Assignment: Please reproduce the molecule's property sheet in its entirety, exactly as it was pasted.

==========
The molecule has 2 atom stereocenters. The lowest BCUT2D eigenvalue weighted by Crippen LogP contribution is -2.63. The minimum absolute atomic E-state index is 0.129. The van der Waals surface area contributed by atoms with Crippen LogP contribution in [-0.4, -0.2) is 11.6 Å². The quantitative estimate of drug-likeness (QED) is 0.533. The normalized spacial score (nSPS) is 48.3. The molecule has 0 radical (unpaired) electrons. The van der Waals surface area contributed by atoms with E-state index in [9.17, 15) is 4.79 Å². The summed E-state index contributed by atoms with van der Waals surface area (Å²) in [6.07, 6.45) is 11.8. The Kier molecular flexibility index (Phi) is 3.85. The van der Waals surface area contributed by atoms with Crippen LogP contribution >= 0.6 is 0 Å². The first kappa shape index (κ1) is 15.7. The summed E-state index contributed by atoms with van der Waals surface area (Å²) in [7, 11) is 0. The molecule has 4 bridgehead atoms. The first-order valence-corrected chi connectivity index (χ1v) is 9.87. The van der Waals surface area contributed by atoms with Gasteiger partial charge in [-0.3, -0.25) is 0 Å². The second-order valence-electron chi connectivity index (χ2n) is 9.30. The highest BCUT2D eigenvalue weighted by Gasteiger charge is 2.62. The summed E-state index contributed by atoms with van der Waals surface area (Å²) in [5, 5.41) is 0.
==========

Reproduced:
The molecule has 2 atom stereocenters. The lowest BCUT2D eigenvalue weighted by Crippen LogP contribution is -2.63. The minimum absolute atomic E-state index is 0.129. The van der Waals surface area contributed by atoms with Crippen LogP contribution in [-0.4, -0.2) is 11.6 Å². The quantitative estimate of drug-likeness (QED) is 0.533. The normalized spacial score (nSPS) is 48.3. The molecule has 0 radical (unpaired) electrons. The van der Waals surface area contributed by atoms with E-state index in [9.17, 15) is 4.79 Å². The summed E-state index contributed by atoms with van der Waals surface area (Å²) in [6.07, 6.45) is 11.8. The Kier molecular flexibility index (Phi) is 3.85. The van der Waals surface area contributed by atoms with Crippen LogP contribution >= 0.6 is 0 Å². The first kappa shape index (κ1) is 15.7. The summed E-state index contributed by atoms with van der Waals surface area (Å²) in [7, 11) is 0. The molecule has 4 bridgehead atoms. The first-order valence-corrected chi connectivity index (χ1v) is 9.87. The van der Waals surface area contributed by atoms with Gasteiger partial charge in [-0.3, -0.25) is 0 Å². The second-order valence-electron chi connectivity index (χ2n) is 9.30. The highest BCUT2D eigenvalue weighted by Gasteiger charge is 2.62. The summed E-state index contributed by atoms with van der Waals surface area (Å²) in [5, 5.41) is 0.